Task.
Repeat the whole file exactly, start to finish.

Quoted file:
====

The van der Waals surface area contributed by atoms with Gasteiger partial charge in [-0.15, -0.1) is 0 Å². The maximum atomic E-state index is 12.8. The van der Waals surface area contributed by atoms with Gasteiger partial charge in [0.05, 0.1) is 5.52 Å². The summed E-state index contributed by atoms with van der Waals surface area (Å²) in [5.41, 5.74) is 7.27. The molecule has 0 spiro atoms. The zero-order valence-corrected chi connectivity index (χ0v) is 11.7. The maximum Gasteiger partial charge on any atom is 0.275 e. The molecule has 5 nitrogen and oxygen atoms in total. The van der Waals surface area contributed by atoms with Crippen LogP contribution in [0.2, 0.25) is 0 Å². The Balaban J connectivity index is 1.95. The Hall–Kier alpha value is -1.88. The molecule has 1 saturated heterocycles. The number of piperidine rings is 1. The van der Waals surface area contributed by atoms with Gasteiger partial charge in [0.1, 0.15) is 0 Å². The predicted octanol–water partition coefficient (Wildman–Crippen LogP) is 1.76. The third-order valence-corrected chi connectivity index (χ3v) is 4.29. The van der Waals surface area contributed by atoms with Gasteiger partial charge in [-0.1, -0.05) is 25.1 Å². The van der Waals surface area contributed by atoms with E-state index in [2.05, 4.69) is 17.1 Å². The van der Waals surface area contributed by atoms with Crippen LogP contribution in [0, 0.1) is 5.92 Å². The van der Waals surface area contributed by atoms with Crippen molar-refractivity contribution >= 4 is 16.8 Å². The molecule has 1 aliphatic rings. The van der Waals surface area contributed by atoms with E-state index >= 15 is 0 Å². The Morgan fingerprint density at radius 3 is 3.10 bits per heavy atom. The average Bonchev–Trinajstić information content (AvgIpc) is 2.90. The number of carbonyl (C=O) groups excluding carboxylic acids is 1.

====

The van der Waals surface area contributed by atoms with Gasteiger partial charge in [-0.15, -0.1) is 0 Å². The maximum atomic E-state index is 12.8. The van der Waals surface area contributed by atoms with Gasteiger partial charge in [0.05, 0.1) is 5.52 Å². The summed E-state index contributed by atoms with van der Waals surface area (Å²) in [5.41, 5.74) is 7.27. The molecule has 0 spiro atoms. The zero-order valence-corrected chi connectivity index (χ0v) is 11.7. The maximum Gasteiger partial charge on any atom is 0.275 e. The molecule has 5 nitrogen and oxygen atoms in total. The van der Waals surface area contributed by atoms with Crippen LogP contribution in [0.2, 0.25) is 0 Å². The Balaban J connectivity index is 1.95. The Hall–Kier alpha value is -1.88. The molecule has 1 saturated heterocycles. The number of piperidine rings is 1. The van der Waals surface area contributed by atoms with Gasteiger partial charge in [0.1, 0.15) is 0 Å². The predicted octanol–water partition coefficient (Wildman–Crippen LogP) is 1.76. The third-order valence-corrected chi connectivity index (χ3v) is 4.29. The van der Waals surface area contributed by atoms with Gasteiger partial charge in [-0.1, -0.05) is 25.1 Å². The van der Waals surface area contributed by atoms with E-state index in [2.05, 4.69) is 17.1 Å². The van der Waals surface area contributed by atoms with Crippen LogP contribution in [0, 0.1) is 5.92 Å². The van der Waals surface area contributed by atoms with Crippen molar-refractivity contribution >= 4 is 16.8 Å². The molecule has 1 aliphatic rings. The van der Waals surface area contributed by atoms with E-state index >= 15 is 0 Å². The Morgan fingerprint density at radius 3 is 3.10 bits per heavy atom. The average Bonchev–Trinajstić information content (AvgIpc) is 2.90. The number of carbonyl (C=O) groups excluding carboxylic acids is 1.